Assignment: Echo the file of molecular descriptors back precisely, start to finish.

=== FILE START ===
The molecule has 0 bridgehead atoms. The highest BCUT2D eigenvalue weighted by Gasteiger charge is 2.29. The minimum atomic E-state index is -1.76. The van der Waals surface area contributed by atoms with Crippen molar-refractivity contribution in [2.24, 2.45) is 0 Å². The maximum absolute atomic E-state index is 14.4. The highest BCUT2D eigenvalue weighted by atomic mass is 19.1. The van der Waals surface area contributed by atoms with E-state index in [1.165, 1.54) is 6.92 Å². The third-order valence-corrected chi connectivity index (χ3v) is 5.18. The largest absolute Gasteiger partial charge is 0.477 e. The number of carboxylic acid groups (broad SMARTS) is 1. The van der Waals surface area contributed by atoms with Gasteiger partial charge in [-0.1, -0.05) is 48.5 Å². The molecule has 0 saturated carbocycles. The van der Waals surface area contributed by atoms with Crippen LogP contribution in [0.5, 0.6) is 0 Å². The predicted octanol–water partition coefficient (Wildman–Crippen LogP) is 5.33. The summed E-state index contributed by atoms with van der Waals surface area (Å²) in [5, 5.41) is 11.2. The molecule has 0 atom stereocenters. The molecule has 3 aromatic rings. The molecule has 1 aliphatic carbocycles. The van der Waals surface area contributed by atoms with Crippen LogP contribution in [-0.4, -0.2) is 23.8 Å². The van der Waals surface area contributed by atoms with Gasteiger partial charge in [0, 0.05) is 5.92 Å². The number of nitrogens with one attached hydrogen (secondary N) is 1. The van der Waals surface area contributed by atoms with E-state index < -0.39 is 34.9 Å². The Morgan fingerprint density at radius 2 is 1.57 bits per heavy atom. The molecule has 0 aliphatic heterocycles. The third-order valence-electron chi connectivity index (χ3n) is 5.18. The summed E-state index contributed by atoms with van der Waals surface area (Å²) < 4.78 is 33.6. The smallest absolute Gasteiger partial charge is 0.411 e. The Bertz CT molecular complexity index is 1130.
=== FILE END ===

The molecule has 0 bridgehead atoms. The highest BCUT2D eigenvalue weighted by Gasteiger charge is 2.29. The minimum atomic E-state index is -1.76. The van der Waals surface area contributed by atoms with Crippen molar-refractivity contribution in [2.24, 2.45) is 0 Å². The maximum absolute atomic E-state index is 14.4. The highest BCUT2D eigenvalue weighted by atomic mass is 19.1. The van der Waals surface area contributed by atoms with E-state index in [1.165, 1.54) is 6.92 Å². The third-order valence-corrected chi connectivity index (χ3v) is 5.18. The largest absolute Gasteiger partial charge is 0.477 e. The number of carboxylic acid groups (broad SMARTS) is 1. The van der Waals surface area contributed by atoms with Gasteiger partial charge in [-0.1, -0.05) is 48.5 Å². The molecule has 0 saturated carbocycles. The van der Waals surface area contributed by atoms with Crippen LogP contribution in [0.5, 0.6) is 0 Å². The predicted octanol–water partition coefficient (Wildman–Crippen LogP) is 5.33. The summed E-state index contributed by atoms with van der Waals surface area (Å²) in [5, 5.41) is 11.2. The molecule has 0 atom stereocenters. The molecule has 3 aromatic rings. The molecule has 1 aliphatic carbocycles. The van der Waals surface area contributed by atoms with Crippen LogP contribution in [-0.4, -0.2) is 23.8 Å². The van der Waals surface area contributed by atoms with Gasteiger partial charge in [0, 0.05) is 5.92 Å². The number of nitrogens with one attached hydrogen (secondary N) is 1. The van der Waals surface area contributed by atoms with E-state index < -0.39 is 34.9 Å². The Morgan fingerprint density at radius 2 is 1.57 bits per heavy atom. The molecule has 0 aliphatic heterocycles. The third-order valence-electron chi connectivity index (χ3n) is 5.18. The summed E-state index contributed by atoms with van der Waals surface area (Å²) < 4.78 is 33.6. The smallest absolute Gasteiger partial charge is 0.411 e. The Bertz CT molecular complexity index is 1130.